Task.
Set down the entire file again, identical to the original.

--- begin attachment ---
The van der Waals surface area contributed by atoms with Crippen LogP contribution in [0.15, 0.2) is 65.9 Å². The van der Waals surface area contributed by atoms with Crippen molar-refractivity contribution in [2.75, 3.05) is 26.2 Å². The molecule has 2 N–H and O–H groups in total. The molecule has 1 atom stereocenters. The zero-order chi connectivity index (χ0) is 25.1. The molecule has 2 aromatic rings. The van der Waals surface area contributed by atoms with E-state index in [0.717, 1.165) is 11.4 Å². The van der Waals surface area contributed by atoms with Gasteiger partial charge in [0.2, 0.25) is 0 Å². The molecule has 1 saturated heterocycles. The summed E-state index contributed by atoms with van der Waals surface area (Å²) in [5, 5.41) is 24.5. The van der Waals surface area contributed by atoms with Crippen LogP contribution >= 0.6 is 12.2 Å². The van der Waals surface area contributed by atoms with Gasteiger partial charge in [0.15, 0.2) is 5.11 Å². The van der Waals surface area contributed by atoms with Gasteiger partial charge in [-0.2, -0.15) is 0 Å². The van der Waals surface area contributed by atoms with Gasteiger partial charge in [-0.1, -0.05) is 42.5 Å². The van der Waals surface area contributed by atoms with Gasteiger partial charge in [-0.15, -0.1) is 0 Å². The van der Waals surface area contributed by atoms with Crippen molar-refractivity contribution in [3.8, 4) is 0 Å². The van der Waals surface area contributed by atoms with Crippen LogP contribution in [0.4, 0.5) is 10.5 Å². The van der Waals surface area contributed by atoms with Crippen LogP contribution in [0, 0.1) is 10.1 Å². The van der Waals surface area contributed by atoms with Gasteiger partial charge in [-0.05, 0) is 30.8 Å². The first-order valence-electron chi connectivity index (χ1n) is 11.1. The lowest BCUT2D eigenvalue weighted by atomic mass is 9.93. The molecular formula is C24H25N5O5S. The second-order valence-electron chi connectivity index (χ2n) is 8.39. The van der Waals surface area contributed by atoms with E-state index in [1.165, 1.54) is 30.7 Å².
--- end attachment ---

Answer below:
The van der Waals surface area contributed by atoms with Crippen LogP contribution in [0.15, 0.2) is 65.9 Å². The van der Waals surface area contributed by atoms with Crippen molar-refractivity contribution in [2.75, 3.05) is 26.2 Å². The molecule has 2 N–H and O–H groups in total. The molecule has 1 atom stereocenters. The zero-order chi connectivity index (χ0) is 25.1. The molecule has 2 aromatic rings. The van der Waals surface area contributed by atoms with E-state index in [0.717, 1.165) is 11.4 Å². The van der Waals surface area contributed by atoms with Gasteiger partial charge in [0.2, 0.25) is 0 Å². The molecule has 1 saturated heterocycles. The summed E-state index contributed by atoms with van der Waals surface area (Å²) in [5, 5.41) is 24.5. The van der Waals surface area contributed by atoms with Crippen LogP contribution >= 0.6 is 12.2 Å². The van der Waals surface area contributed by atoms with Gasteiger partial charge in [0.15, 0.2) is 5.11 Å². The van der Waals surface area contributed by atoms with Gasteiger partial charge in [-0.2, -0.15) is 0 Å². The van der Waals surface area contributed by atoms with Gasteiger partial charge in [-0.1, -0.05) is 42.5 Å². The van der Waals surface area contributed by atoms with Gasteiger partial charge in [-0.15, -0.1) is 0 Å². The van der Waals surface area contributed by atoms with Crippen molar-refractivity contribution in [3.8, 4) is 0 Å². The van der Waals surface area contributed by atoms with Crippen LogP contribution in [0.4, 0.5) is 10.5 Å². The van der Waals surface area contributed by atoms with Crippen LogP contribution in [0, 0.1) is 10.1 Å². The van der Waals surface area contributed by atoms with Gasteiger partial charge in [-0.05, 0) is 30.8 Å². The first-order valence-electron chi connectivity index (χ1n) is 11.1. The lowest BCUT2D eigenvalue weighted by atomic mass is 9.93. The molecular formula is C24H25N5O5S. The second-order valence-electron chi connectivity index (χ2n) is 8.39. The van der Waals surface area contributed by atoms with E-state index in [1.165, 1.54) is 30.7 Å².